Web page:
Using Vanadium – Vanadyl Sulfate to Control Blood Sugar

Vanadium, commonly taken as vanadyl sulfate, is another contested substance. There have been claims made about its effects of lowering insulin requirements and even preserving beta cell function, but skeptics say
side effects are harmful. Vanadium has been studied throughout the 1990s. In 1996 the Albert Einstein College of Medicine in the Bronx, published in May 1996 Diabetes, reported that vanadyl sulfate improved type 2 Diabetes’ insulin sensitivity.

As time went on, studies either verified or disputed this conclusion. One said it has no effect in type diabetes (December 1998 Diabetes Care). Another demonstrated that it “restored elevated blood glucose to normal” in diabetic rats.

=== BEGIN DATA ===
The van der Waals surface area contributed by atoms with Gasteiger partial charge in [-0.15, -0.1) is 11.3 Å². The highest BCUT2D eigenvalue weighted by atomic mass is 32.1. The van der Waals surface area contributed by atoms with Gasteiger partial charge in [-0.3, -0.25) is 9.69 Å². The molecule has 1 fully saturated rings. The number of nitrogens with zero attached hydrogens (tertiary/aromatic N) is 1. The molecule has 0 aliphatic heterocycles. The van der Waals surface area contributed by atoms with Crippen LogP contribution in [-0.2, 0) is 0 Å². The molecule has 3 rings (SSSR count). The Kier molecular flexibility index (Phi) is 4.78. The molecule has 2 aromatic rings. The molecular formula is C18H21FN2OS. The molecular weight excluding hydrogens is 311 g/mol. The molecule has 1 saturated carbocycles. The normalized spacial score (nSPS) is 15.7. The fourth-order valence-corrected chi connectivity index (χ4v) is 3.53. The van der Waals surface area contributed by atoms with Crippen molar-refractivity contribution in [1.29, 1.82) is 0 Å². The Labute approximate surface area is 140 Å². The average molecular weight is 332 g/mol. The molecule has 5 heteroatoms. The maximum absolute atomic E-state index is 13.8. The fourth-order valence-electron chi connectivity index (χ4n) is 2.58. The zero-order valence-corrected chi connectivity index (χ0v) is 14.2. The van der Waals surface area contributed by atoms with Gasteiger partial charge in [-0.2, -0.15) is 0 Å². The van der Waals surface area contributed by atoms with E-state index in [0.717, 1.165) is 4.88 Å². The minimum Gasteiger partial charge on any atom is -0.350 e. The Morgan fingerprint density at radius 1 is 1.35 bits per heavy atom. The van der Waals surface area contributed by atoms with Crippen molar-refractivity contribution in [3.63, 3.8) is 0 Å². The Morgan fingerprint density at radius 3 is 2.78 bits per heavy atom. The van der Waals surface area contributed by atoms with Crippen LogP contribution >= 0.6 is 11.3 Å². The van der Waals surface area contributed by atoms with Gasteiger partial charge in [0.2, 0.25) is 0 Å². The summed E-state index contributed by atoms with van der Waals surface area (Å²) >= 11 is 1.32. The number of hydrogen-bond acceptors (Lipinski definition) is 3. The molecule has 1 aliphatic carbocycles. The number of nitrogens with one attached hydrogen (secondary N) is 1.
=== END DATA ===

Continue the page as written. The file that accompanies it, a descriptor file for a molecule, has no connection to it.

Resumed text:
John Walsh, PA, CDE, coauthor of “Stop the Rollercoaster,” wants more long-term, human studies done, because vanadyl sulfate in high doses has also shown toxic side effects in animals, including kidney damage and oxidation
of fats, leading to cardiovascular disease.

Walsh concludes, “Vanadium or one of its derivatives may someday help improve blood sugar…” but “too many unknowns surround this mineral today.”

Scientists are working on different formulations of vanadium besides vanadyl sulfate for dietary supplementation. Natural Health magazine says 5 to 25 milligrams per day is a safe amount.

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